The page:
We met in San Francisco in the late nineties/early naughts. We formed a fast friendship, even when one, then another, then another, then another moved away (then one moved back). We met up in new homes, on vacation, on work trips around the world, keeping in touch via group texts, Facebook, and occasional calls. When we met up it was usually in twos or threes, rarely all four of us in the same place. This year we decided to plan a long weekend away together – all four of us. As we started planning, we aimed for a spot none of us had been and decided on Banff, Canada. From the moment we landed in the airport (“Yes to YYC”) to the moment we left, Canada delighted us. Highlights of the trip included:
- scenics drives along the Trans-Canada Highway
- free admission to Banff National Park (Happy Birthday, Canada!)
- an extraordinary dinner at Three Ravens
- stunning views from our lodge (and it had a fireplace!)
- waffles and bacon for breakfast
- a hike around Lake Louise (I never knew water could be so breathtakingly blue) and up to Plain of Six Glaciers Teahouse
- hot tomato soup, crusty bread, and hot chocolate at the Teahouse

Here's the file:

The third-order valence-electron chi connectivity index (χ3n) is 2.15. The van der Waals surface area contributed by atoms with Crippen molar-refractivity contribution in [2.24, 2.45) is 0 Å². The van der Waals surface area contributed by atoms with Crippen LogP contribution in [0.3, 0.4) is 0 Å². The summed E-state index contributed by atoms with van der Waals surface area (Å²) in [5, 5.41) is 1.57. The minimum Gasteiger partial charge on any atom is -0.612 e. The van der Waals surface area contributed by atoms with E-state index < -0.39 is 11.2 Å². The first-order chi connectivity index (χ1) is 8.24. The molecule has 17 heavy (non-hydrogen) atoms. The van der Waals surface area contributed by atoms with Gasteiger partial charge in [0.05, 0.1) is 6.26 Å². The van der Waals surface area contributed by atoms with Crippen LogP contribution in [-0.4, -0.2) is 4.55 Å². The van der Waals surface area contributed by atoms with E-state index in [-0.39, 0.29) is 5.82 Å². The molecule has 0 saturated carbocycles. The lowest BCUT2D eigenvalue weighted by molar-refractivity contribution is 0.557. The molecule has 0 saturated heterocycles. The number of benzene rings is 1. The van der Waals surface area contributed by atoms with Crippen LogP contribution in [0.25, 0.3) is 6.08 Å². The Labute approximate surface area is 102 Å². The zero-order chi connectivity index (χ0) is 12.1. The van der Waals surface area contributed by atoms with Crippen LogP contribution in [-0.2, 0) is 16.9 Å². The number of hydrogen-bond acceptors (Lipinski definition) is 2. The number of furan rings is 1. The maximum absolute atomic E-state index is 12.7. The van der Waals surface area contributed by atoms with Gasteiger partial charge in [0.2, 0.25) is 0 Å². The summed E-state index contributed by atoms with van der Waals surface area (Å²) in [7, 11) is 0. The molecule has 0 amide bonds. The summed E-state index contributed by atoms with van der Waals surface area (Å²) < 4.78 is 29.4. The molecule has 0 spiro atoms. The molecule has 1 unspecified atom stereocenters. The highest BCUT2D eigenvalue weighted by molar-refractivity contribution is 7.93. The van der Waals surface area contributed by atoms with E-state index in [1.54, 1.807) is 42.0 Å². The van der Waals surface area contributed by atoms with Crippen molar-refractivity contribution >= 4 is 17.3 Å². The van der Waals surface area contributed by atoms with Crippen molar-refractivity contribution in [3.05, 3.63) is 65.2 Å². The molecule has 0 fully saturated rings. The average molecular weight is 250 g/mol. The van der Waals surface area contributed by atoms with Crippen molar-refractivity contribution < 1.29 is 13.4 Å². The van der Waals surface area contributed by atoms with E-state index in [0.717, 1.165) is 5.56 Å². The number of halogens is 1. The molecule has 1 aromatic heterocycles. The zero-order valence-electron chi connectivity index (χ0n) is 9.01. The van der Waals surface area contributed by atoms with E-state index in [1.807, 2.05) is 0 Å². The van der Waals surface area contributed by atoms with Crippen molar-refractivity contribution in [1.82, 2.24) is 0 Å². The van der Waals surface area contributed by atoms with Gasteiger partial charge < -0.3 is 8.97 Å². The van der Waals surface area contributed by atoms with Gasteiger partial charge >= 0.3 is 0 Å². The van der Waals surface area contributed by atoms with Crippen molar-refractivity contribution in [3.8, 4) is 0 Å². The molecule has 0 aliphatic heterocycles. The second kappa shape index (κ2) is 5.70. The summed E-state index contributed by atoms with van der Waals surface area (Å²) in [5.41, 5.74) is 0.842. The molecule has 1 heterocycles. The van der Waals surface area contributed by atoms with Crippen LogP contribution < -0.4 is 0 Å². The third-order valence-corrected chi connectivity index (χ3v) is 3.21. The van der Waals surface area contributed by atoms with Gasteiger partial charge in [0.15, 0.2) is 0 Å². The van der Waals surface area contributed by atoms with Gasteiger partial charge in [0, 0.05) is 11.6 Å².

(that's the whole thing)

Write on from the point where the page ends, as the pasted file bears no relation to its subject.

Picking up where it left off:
- dusting of snow
- a hike in Johnston Canyon to the Lower Falls, Upper Falls, then on to the Ink Pots
- Thanksgiving poutine (turkey and stuffing and gravy over french fries? be still my beating heart…)
- a soak in the Banff Upper Hot Springs at dusk
- late night and early morning conversations in jammies
- four fabulous days with three dear friends.
This really was a great idea.
I feel so lucky that I’ve had visitors every week since I’ve moved to Asheville, NC (I hope it never stops!). This weekend Kyle and I decided to explore the Biltmore Estate, also known as America’s Castle. We marveled at the perfect day for touring the grounds: blue skies, warm rays, and great company. It’s a short walk through the woods from the parking lot to the house, and as you exit the forest, you’re greeted by a awe-inspiring view of the enormous yards leading up to a castle-esque structure.
Each room is more marvelous than the last. The seven-story high banquet hall with three enormous fire places side by side, facing a large pipe organ. The more intimate breakfast room with Renoirs hanging on the walls. The library with tens of thousands of books, stacked two stories high. And the views from every window. Breathtaking views of the Blue Ridge Mountains, ridge after ridge after ridge. Listening to the stories behind the rooms, behind the house, behind the family. The basement, where the walls were painted with scenes inspired by the Russian cabaret group La Chauve-Souris, in preparation for a New Year’s Eve party. The kitchen, where the menu for a scrumptious Thanksgiving meal for 26 guests was recalled. And the gardens, the fabulous gardens, surrounded by hundreds of acres of green forest.
Whoever created the audio tour was artful in their final message. One of the last vignettes tells how guests to the estate marveled at the milk and ice cream served, the best they’d ever tasted. We returned our audio sets and walked out of the house, directly across from the entrance to the Ice Cream Parlor. Why, yes, I think we will have a scoop, thank you very much.